These plants may worsen air pollution on a warming planet, says study
Amid a warming planet, oaks and poplars emit more isoprene, worsening air quality with particulate matter and ozone.
On an already warming planet, plants like oaks and poplars will emit more of a compound that exacerbates poor air quality, contributing to problematic particulate matter and low-atmosphere ozone, claims a study.
Interestingly, the same compound, called isoprene, can also improve the quality of clean air while making plants more resistant to stressors including insects and high temperatures.
"Do we want plants to make more isoprene so they're more resilient, or do we want them making less so it's not making air pollution worse? What's the right balance?" asked Tom Sharkey, a Professor in the Plant Resilience Institute at Michigan State University in the US.
Isoprene from plants is the second-highest emitted hydrocarbon on Earth, only behind methane emissions from human activity.
Yet most people have never heard of it, Sharkey said, in the paper published in the journal Proceedings of the National Academy of Sciences.
Isoprene interacts with nitrogen oxide compounds found in air pollution produced by coal-fired power plants and internal combustion engines in vehicles. These reactions create ozone, aerosols and other byproducts that are unhealthy for both humans and plants.
In the study, the team worked to understand the biomolecular processes plants use to make isoprene. The researchers are particularly interested in how those processes are affected by the environment, especially in the face of climate change.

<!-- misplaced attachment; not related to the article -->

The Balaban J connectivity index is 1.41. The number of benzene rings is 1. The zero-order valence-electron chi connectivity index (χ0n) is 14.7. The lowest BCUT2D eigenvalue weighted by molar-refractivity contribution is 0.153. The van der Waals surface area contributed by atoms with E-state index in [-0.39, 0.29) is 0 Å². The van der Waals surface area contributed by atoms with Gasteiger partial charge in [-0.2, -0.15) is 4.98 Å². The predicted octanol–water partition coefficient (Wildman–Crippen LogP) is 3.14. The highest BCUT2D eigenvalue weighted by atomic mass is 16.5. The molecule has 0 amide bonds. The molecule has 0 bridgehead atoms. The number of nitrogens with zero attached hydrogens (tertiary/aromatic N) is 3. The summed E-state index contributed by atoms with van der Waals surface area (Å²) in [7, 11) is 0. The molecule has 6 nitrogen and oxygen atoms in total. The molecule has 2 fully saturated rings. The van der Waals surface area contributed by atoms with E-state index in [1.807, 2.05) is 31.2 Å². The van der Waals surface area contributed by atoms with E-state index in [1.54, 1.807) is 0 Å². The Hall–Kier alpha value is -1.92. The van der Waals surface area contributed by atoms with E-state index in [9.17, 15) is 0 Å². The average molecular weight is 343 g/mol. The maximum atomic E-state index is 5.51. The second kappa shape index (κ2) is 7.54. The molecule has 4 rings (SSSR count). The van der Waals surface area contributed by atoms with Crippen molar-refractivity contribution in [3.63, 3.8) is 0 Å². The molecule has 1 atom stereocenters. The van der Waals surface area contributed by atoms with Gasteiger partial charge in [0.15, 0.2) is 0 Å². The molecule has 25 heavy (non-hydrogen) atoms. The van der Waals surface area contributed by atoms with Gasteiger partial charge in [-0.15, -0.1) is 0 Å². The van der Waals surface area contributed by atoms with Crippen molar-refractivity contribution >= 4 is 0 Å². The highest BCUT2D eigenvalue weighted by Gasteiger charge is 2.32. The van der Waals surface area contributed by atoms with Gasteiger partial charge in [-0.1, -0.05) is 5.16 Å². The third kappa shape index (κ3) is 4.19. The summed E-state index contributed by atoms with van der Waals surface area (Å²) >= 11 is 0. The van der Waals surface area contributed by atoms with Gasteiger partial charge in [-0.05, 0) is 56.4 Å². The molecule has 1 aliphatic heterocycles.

Prior to the study, researchers understood that certain plants produce isoprene as they carry out photosynthesis. They also knew the changes that the planet is facing were having competing effects on isoprene production.
That is, increasing carbon dioxide in the atmosphere drives the rate down, while increasing temperatures accelerate the rate.
One of the questions behind the new study was essentially which one of these effects will win out.
"The crux of the paper is that we identified the specific reaction slowed by carbon dioxide, CO2," Sharkey noted.
"With that, we can say the temperature effect trumps the CO2 effect," he said.
"By the time you're at 95 degrees Fahrenheit -- 35 degrees Celsius -- there's basically no CO2 suppression. Isoprene is pouring out like crazy."
In their experiments, which used poplar plants, the team also found that when a leaf experienced warming of 10 degrees Celsius, its isoprene emission increased more than tenfold, the team said. The discovery will help researchers better anticipate how much isoprene plants will emit in the future and better prepare for the impacts of that. But the researchers also hope it can help inform the choices people and communities make in the meantime.